Skip Nav
Healthy Recipes
Shake Up and Sip On Turmeric Milk Tonight
Beginner Fitness Tips
Blast Fat, Torch Calories, and Work Your Booty With This 1 Move
Women's Health
The 1 Photo Going Viral to Help Women Detect Breast Cancer

Chewing Helps With Weight Loss

A Simple — and Free — Weight-Loss Technique

Unless you've had a recent toothache, you probably don't give the act of chewing a second thought. Yet the nagging desire to lose a few unwanted pounds is on most of our minds most of the time. Americans spend about $20 billion on weight loss per year — but a small study conducted by the School of Public Health at Harbin Medical University in China and published by the American Journal of Clinical Nutrition points to a surprisingly effective — and totally free — tool for weight loss. It's so obvious, it's almost ridiculous that no one's been giving it the attention it deserves. Chewing: it's a dieter's new BFF.

Here's the skinny from the study: researchers asked 30 men (16 lean and 14 obese) to fast for 12 hours and then gave both groups identical meals. The obese men ate their portions faster and chewed less than the lean men. But here's where it gets really interesting. The researchers then asked the men to eat the same test meal twice. During the first round, they were instructed to chew their food 15 times. During the second round, they were asked to chew their food 40 times. Drumroll, please: "Regardless of status, the subjects ingested 11.9 percent less after 40 chews than after 15 chews."

Here are two ways we suggest you use this bit of data to improve your eating habits.

Slow Down
If you tend to wolf down your food, slow down! Helpful tips include putting your fork down or taking small sips of water between bites, turning off the television and putting on some favorite tunes to make mealtime more special, having an interesting conversation with a dining partner, and actually taking a real lunch break at the office rather than gorging over your laptop. It takes about 20 minutes for your mind to register that your stomach is full — so eating more slowly helps decrease this lag time. Another untapped tactic for extending mealtime is to serve yourself a two-course dinner at home just as you would be served at a restaurant: soup or salad first, then the main meal.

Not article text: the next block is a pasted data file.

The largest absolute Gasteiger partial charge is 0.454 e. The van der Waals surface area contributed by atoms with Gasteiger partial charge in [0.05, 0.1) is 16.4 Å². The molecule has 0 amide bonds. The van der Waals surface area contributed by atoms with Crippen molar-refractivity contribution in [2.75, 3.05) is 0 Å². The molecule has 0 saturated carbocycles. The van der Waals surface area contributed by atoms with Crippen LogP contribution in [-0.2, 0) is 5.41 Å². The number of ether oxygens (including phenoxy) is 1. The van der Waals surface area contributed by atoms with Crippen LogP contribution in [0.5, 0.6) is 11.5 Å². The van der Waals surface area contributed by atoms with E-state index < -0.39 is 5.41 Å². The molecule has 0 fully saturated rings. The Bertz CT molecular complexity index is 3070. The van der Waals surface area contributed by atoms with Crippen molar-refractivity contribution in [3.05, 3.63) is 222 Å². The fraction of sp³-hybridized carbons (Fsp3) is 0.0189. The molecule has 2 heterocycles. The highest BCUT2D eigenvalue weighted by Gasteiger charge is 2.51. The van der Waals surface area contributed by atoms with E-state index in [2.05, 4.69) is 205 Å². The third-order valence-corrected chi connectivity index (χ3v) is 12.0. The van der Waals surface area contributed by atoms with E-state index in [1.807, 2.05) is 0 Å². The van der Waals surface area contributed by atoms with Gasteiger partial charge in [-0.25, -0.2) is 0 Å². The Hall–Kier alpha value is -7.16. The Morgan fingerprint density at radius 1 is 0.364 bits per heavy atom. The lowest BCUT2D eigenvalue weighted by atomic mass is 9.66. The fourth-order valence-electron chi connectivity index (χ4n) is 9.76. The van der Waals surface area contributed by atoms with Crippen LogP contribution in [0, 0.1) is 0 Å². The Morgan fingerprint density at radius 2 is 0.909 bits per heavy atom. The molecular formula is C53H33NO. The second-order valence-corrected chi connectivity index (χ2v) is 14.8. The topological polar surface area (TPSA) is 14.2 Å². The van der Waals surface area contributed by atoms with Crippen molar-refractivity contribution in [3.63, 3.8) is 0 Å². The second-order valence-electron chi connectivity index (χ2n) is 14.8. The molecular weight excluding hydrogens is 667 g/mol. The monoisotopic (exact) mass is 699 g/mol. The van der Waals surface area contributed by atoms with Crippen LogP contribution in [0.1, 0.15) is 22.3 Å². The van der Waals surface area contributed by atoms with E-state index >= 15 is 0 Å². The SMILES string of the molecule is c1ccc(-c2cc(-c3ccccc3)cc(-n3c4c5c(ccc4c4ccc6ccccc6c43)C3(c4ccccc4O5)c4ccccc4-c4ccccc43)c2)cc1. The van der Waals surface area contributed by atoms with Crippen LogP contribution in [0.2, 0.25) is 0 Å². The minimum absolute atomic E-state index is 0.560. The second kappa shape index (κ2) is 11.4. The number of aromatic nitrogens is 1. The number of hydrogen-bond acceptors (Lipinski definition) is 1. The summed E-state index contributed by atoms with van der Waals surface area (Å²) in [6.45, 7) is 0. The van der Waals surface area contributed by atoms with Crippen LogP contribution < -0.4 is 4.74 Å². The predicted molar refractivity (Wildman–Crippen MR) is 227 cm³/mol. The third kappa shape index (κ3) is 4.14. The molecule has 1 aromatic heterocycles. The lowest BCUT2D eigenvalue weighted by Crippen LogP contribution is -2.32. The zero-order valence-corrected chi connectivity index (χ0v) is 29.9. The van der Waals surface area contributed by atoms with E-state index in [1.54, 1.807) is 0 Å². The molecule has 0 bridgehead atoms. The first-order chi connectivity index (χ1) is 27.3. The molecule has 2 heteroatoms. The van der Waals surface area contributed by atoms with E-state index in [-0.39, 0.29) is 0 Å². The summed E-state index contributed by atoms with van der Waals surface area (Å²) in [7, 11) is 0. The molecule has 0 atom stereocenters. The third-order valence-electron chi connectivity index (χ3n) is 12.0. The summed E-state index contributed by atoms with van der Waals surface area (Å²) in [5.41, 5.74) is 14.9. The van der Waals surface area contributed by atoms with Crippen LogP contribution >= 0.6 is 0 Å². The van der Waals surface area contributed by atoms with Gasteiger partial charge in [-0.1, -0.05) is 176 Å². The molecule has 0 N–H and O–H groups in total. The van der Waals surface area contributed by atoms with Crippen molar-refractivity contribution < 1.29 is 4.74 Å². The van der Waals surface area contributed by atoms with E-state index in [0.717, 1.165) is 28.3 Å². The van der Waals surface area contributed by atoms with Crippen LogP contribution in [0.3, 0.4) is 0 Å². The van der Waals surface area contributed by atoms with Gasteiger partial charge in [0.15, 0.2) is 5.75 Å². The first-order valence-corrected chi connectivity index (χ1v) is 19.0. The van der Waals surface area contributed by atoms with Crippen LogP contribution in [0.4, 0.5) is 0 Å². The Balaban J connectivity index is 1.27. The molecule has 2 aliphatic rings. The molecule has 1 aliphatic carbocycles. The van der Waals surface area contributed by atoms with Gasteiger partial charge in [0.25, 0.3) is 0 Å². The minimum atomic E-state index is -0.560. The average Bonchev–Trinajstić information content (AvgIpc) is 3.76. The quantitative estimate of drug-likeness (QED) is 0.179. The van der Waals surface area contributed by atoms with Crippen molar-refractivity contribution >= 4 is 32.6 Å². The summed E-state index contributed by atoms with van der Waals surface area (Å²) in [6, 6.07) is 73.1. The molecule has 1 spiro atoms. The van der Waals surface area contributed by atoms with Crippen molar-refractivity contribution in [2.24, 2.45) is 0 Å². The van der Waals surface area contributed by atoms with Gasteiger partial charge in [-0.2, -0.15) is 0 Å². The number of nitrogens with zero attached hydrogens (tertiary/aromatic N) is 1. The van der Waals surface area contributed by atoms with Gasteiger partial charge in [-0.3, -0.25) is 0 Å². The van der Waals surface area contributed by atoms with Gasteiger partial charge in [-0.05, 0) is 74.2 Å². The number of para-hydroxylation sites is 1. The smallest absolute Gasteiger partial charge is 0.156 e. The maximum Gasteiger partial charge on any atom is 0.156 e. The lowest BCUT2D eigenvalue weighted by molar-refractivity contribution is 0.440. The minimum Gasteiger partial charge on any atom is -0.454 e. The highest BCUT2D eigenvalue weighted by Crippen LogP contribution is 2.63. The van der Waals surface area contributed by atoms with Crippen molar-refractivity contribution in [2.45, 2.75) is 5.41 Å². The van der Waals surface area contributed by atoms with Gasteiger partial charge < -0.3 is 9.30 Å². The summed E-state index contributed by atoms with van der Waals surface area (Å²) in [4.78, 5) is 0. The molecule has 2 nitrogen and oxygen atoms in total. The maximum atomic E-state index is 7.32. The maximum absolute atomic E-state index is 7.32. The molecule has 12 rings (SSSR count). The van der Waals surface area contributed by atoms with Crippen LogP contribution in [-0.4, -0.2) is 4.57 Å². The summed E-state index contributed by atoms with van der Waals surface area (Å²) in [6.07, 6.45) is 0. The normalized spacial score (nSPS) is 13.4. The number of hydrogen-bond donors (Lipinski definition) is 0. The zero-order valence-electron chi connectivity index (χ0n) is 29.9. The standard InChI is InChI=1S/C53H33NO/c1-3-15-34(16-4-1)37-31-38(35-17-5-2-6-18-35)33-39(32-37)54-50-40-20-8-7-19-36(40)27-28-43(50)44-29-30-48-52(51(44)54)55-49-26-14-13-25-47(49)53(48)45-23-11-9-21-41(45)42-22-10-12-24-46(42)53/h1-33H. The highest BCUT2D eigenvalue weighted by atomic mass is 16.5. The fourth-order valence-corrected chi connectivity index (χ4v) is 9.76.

Chew More
If you want to consume about 12 percent fewer calories, aim to chew your food 40 times before swallowing. The surefire way to do this: count. You won't have to do this forever — we swear! — just long enough to retrain your brain. If you find 40 chews a little, well, distasteful — remind yourself that digestion actually starts in the mouth. (Who knew saliva actually contains digestive enzymes?) When you really use those chompers to properly break down food particles into even smaller food particles, you release even more nutrients that are absorbed more easily by your body. Plus, mindful eating really allows you to taste your food and appreciate its flavor profile at a higher level. Sounds like a win-win to us!

Image Source: POPSUGAR Photography/Ericka McConnell
Around The Web
Join The Conversation
Natural Appetite Suppressants That Keep You Feeling Full
Healthy Lunch Recipes For a Month
Sunday Must Dos For Weight Loss
Add Flaxmeal to Smoothies For Weight Loss
Weight-Loss Habits That Work
How to Get Over a Weight-Loss Plateau
How to Lose Weight Without Trying

POPSUGAR, the #1 independent media and technology company for women. Where more than 75 million women go for original, inspirational content that feeds their passions and interests.

From Our Partners
Latest Fitness
All the Latest From Ryan Reynolds